Presentation on theme: "Periodic Trends. Can Studying Chemistry Be Trendy? As you look at the periodic table and focus in on the elements and their characteristics, you can."— Presentation transcript:
Can Studying Chemistry Be Trendy? As you look at the periodic table and focus in on the elements and their characteristics, you can see there are noticeable patterns (trends) that go across a period (horizontal row) on the periodic table. These quantitative (able to measured with numbers and units) characteristics that follow distinct patterns across the periodic table are called periodic trends. Remember…Mendeleev didn’t get all the fame and fortune for nothing – he was crazy smart! The periodic trends that we will be studying are: Atomic Radius Ionization Energy Electron Affinity Electronegativity
Atomic Radius The atomic radius of an element is an estimate of the size of an atom from its nucleus to its outer perimeter. The Trend of Atomic Radius… Atomic radius gets smaller as you move left to right on the periodic table. As you go across a row, you add more protons to the nucleus and more electrons to the orbits – this means more attraction between the opposing charges and the orbits are pulled in even closer to the nucleus. Atomic radius gets larger as you go top to bottom on the periodic table. Each time you go down a spot on one of the columns on the periodic table, you are adding another orbit – this additional orbit increases the size of the atom. Understanding atomic radius will actually help us understand some of the other periodic trends.
Ionization Energy The trend of ionization energy deals with ions – atoms that have lost or gained electrons. (Anions are negative ions; cations are positive ions). Ionization energy is the energy needed to remove an electron from a gaseous atom. The Trend of Ionization Energy… Ionization energy increases as you go left to right on the periodic table. As you go let to right, the radius of the atom is smaller because of the greater attraction between the protons and electrons. The electrons are being held more tightly and closely by the nucleus. You have to fight to get one free. Ionization energy gets weaker as you move down a column on the periodic table. As you go down a column, you add another orbit so the negative electrons are further away from the positive protons and the attractive force between them is not as strong. It’s easier for anyone to come by an rip off an electron.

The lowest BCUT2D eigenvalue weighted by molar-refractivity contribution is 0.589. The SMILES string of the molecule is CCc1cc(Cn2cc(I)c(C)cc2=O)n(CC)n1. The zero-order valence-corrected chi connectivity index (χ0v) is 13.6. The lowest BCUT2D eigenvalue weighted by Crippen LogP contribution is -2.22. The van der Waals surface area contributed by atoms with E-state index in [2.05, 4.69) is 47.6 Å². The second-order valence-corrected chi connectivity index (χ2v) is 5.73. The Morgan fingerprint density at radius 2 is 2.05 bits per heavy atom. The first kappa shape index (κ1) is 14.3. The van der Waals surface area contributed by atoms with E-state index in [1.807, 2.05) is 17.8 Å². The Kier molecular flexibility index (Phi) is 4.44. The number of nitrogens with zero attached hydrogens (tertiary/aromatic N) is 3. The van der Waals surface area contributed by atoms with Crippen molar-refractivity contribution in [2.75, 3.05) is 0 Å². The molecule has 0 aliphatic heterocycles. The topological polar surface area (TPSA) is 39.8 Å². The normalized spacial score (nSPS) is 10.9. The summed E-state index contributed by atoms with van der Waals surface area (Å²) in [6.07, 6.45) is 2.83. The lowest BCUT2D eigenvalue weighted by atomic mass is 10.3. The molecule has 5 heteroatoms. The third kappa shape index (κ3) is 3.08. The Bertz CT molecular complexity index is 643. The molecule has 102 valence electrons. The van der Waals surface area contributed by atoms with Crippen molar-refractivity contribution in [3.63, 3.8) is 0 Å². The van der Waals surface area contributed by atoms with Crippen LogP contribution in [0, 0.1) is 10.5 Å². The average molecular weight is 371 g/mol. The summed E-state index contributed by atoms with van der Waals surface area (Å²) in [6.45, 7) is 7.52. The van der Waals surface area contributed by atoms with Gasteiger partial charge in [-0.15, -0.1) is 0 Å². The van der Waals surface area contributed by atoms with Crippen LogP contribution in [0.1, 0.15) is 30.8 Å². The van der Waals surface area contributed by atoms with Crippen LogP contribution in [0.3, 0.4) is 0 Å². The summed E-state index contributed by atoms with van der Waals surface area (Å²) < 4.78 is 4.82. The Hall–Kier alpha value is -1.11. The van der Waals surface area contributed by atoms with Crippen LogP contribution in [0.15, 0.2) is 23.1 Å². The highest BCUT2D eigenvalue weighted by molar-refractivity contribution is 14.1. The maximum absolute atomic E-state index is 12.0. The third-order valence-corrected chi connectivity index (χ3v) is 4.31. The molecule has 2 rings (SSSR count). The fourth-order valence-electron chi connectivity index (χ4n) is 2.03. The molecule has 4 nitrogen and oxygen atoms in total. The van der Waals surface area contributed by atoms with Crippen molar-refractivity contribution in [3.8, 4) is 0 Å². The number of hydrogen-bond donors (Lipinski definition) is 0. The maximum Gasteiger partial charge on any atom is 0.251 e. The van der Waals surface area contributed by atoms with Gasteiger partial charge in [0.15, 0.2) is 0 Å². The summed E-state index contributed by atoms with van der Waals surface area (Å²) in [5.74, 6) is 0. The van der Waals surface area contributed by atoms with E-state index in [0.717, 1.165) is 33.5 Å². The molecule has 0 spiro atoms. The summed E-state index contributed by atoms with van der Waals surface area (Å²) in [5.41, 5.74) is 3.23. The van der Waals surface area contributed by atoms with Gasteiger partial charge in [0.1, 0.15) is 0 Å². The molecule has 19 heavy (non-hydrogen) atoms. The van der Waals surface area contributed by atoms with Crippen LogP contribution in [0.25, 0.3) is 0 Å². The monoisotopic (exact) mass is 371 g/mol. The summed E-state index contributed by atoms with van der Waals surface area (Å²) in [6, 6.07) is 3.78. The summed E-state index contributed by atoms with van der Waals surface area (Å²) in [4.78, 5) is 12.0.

Multiple Ionization Energies The term “multiple ionization energies” refers to the taking of more than one electron from a gaseous atom. The trend here is that it gets a lot tougher to take more and more electrons from an atom. The first electron taken will seem easy compared to the second. The second electron will be tougher than the first, but, will come away easier than the third and so on… As an electron is taken away, the protons are acting on fewer electrons and can pull them in even tighter.
Electron Affinity Electron affinity is the energy released when an electron is added to a gaseous atom. There is no clear pattern for the periodic trend of electron affinity although there tends to be a general increase in electron affinity as you go from the left to the right on the periodic table. Note that you must spend energy to rip an electron off of an atom and energy is released, or given off, when an electron in added to an atom.
Electronegativity Electronegativity is the relative strength of attraction an atom has for electrons while it is in a chemical bond. Remember that chemical bonds can involve the sharing of pairs of electrons. The atoms are literally fighting to gain possession of those electrons – the amount “electron-grabbing muscle” they have is called electronegativity. The Trend of Electronegativity… Electronegativity increases as you go left to right across the periodic table. There are more protons in the atoms as you go across the periodic table and this means there is more positive charge to attract the negative electrons. Electronegativity decreases as you go down a column on the periodic table. You are adding more orbits so the electrons are further away from the protons and there is less attractive force to grab the electrons.